So what exactly is the data that will dictate our investment choices? This article will cover the 10 key bases of ‘due diligence’ - essentially, structured homework you’ll need to complete on all potential opportunities before you dive in.  

To sum up each chapter:

The problem

What problem is the product or service solving? Is anyone else already solving it? If so, why is this solution better than others? These three questions give you an excellent and uncomplicated grounding for assessing the potential of a company.

Let’s say the solution already exists and is being provided well by several other brands. The company you’re considering may be able to challenge those competitors, but the potential for returns is unlikely to be explosive. If the company is a market disruptor and is solving a problem for the first time, or in a very unique way, they might be a better candidate.

The solution

The most successful startups are often the ones who have found a new way to solve an old problem. They’ve managed to break away from the status quo and the ‘this is how it’s always been done’ mentality.

In this instalment, we’ll be looking at the company’s solution to the identified problem: is it unique? Is it sustainable? Is it scalable?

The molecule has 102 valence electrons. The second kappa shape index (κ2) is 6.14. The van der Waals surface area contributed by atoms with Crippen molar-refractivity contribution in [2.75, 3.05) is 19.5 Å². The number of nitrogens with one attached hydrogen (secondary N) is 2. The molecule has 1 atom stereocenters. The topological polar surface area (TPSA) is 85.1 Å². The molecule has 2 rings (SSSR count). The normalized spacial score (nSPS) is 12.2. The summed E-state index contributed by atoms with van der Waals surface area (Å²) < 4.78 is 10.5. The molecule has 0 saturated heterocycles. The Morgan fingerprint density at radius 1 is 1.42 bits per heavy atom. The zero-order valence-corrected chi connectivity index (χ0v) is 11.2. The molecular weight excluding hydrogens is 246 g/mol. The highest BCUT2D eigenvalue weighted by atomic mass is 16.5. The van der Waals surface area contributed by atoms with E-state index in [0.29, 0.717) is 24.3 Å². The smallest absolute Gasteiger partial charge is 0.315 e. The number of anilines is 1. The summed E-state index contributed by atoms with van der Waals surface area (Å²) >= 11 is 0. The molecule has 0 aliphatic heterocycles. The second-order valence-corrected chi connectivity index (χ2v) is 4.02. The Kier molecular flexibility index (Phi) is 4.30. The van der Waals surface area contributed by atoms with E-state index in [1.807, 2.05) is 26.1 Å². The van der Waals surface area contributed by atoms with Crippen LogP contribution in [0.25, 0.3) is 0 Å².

The market

Now you’ve assessed the product offered, it’s time to reflect on the market. The first question in this section will be: are there enough people needing this solution?  

An invention or innovation might be technically or scientifically impressive, but if it’s not useful to enough people, the company will have limited potential for growth.  

The question of mass appeal may not apply in the case of premium, luxury, or exclusive products or services. Some products are designed for very small niches or specific demographics. In this case, you’ll need to ask if the price point is high enough to align with the lower demand.

The competition

In this section, we’ll analyse the companies already offering similar solutions to the company you’re considering investing in. This stage will look at how long they’ve been in the market, how they’re solving their customers’ problems, and if there are any opportunities they’re missing.